Volcanic Legacy Scenic Byway

One of only 42 All American Roads in the nation, this 500-mile route connects Lassen Volcanic National Park, Lava Beds National Monument, Tule Lake National Monument, and Crater Lake National Park. The scenic byway also connects state parks, wildlife refuges, national forests, and numerous mountain communities across a dramatic, volcanic landscape.

The VLSB is divided into ten sections that progress from northern California to Southern Oregon. View a map of the entire byway at the bottom of this page, view an interactive map on the Sierra Nevada GeoToursim website, or view sectional maps and decriptions below.

A map with a highway in red outlined by yellow with numbers to indicate points of interest.
Map of VLSB sections 1 through 3.

Section 1 - Highway 36: Mineral to Chester

29 miles one-way. Framed by towering forests of cedar and fir trees, this passage begins at the Lassen Volcanic National Park (LVNP) and ends in Chester.

  1. Lassen Volcanic National Park & Kohm Yah-mah-nee Visitor Center
    Exhibits and displays will enhance your understanding of the volcanic wonders and historic events of Lassen Volcanic National Park where all 4 types of volcanoes of the world can be seen.
  2. McGowan Cross-country Ski Trail
    Enjoy 10 miles of trails for beginning and advanced skiers with views of Lassen Peak.
  3. Morgan Summit Snowmobile Park
    This area offers 77 miles of groomed snowmobile trails and doubles as a mountain biking trail in the summer.
  4. Spencer Meadows National Recreational Trail
    This 6-mile scenic trail follows meadows, tall timber, flowing creeks, and links up with the LVNP trail system.
  5. Pacific Crest National Scenic Trail (PCT)
    A treasure among America’s scenic trails, the PCT has several access points along the Byway and spans 2,650 miles from Mexico to Canada. Also enjoy Collins Pine Company’s Park 40” interpretive trail in this same location.
  6. Pacific Crest National Trail at Domingo Springs
    Running 7 miles along lush greenery, this trail traverses an area the Maidu Indians referred to as “the center of the universe” and goes LNVP.
  7. Chester Historic District
    This town was originally established as a logging and sawmill community.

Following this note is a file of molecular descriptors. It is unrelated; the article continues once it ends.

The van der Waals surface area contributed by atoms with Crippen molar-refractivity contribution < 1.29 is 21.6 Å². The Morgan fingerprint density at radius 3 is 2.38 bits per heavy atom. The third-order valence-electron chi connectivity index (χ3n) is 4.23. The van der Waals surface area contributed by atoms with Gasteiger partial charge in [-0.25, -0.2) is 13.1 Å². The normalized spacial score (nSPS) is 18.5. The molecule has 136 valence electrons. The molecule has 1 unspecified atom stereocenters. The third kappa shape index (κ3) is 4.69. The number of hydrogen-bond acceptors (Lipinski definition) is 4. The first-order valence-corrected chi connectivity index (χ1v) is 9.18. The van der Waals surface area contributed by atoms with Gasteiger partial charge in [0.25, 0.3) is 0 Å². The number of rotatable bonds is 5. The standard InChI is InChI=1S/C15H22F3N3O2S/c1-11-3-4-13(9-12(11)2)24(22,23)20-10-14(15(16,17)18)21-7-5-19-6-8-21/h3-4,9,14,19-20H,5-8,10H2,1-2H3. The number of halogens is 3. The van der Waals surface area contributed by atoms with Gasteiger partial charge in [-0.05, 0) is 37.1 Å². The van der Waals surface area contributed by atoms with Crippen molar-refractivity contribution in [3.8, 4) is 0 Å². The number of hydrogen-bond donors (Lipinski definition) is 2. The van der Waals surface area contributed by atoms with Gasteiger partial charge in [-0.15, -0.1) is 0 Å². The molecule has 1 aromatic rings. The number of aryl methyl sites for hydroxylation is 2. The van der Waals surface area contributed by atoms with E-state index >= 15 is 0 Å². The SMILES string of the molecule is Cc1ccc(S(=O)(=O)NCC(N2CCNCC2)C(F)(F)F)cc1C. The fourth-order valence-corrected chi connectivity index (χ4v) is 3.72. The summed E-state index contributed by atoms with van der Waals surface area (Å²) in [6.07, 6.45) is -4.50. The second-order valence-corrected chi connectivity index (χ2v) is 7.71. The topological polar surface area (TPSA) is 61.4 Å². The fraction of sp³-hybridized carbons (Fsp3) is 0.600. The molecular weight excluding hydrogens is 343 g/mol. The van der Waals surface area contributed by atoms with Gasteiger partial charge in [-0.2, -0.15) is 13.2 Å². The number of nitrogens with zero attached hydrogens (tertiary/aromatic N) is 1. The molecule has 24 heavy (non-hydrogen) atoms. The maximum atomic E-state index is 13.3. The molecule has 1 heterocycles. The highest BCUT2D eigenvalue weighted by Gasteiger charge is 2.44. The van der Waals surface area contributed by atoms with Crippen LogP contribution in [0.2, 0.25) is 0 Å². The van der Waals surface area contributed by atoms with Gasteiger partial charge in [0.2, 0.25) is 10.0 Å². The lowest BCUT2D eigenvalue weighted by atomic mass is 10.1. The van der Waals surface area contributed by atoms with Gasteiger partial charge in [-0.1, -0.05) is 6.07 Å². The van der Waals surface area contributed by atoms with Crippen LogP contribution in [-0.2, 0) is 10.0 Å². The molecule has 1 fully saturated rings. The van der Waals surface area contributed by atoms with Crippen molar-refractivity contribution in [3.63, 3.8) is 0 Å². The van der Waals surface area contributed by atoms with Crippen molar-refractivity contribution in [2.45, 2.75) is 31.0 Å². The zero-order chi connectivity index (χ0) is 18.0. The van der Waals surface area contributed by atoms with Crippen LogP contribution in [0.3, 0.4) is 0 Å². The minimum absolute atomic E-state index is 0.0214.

A. Collins Pine Museum: In a building constructed to look like a sawmill, view exhibits on lumber grades, sawmilling, and sustainable forest management.
B. Collins Pine Nature Trail: This takes you through 50 acres of second growth woodland with grassy flood plains and beaver ponds.
C. Chester Library & Museum: View displays of dairy farming, logging, gold mining, and Native American artifacts.

Section 2 - Highways 36, 89, and 147 around Lake Almanor

33-miles. Beginning in Chester, this driving loop will take you around the recreational paradise of Lake Almanor

8. Lake Almanor

A. The Almanor Recreation Area offers camping, swimming, fishing, boating, bird watching, and horseback riding.
Lake Almanor Recreation Trail: this 11-mile paved, non-motorized trail travels the west side of Lake Almanor through mixed conifer forests with views of Lassen Peak and Dyer Mountain.

A large map featuring multiple highways with numbers indicating highlights
Map of the entire Volcanic Legacy Scenic Byway.

Section 3 - Highway 36: Chester to Susanville

36 miles one-way. Chester and Susanville bookend this portion of the Byway.

9. Chester Lake Almanor Snowmobile Area
This winter use area offers 62 miles of groomed trails for snowmobilers and cross-country skiers.

10. Westwood

A. Lassen County Visitors’ Center in Westwood: Located in a replica of the historic Westwood Railroad Depot, it provides visitor information about the Westwood area and Lassen County.
B. Westwood Museum: this museum depicts the historic town of Westwood, the Fernley and Lassen Branch Railroad, and the Red River Lumber Company mill, once the largest pine lumber mill in the world.

11. Swain Mountain Snowmobile Park
Considered the hub of the Lassen National Forest trail system, you will find 60 miles of groomed snowmobile and cross-country ski trails that tie into other trail systems.

12. Fredonyer Winter Staging Area
A great launching spot for snowshoeing, cross-country skiing and snowmobiling with 80 miles of groomed trails that offer views of the Great Basin and the high country around Lassen Peak.

13. Susanville
Formerly called Rooptown, Susanville (adopted in 1857) was named after Susan Roop, daughter of Isaac Roop, an early settler.

A. Susanville Depot Visitor Center and Bizz Johnson Trail: While the depot displays vintage photos of railroad and logging history, the trail follows the old Fernley and Lassen Branch Line of the Southern Railroad and winds 25.4 miles from SusanviIle to Mason Station along the Susan River.
B. Lassen Historical Museum and Roop's Fort: View arrowhead collections, Native American art, and many representations of day-to-day life beginning in the 1850s.
C. Susan River Recreation Trail: This 1.5-mile hiking and biking trail provides access for fishing and nature study.
D. Susanville Skyline Drive Recreation Trail: This 3-mile paved hiking and biking trail offers views of the Great Basin.
E. Susanville Ranch Park & Trails: 26 miles of scenic non-motorized trails in a 1,100-acre park.
F. Peter Lassen Memorial Marker and Grave Site: Renowned pioneer originally from Denmark, Peter Lassen established the Lassen Cutoff of the California Trail and was buried here.

Crater Lake National Park, Lassen Volcanic National Park, Lava Beds National Monument

Last updated: June 8, 2020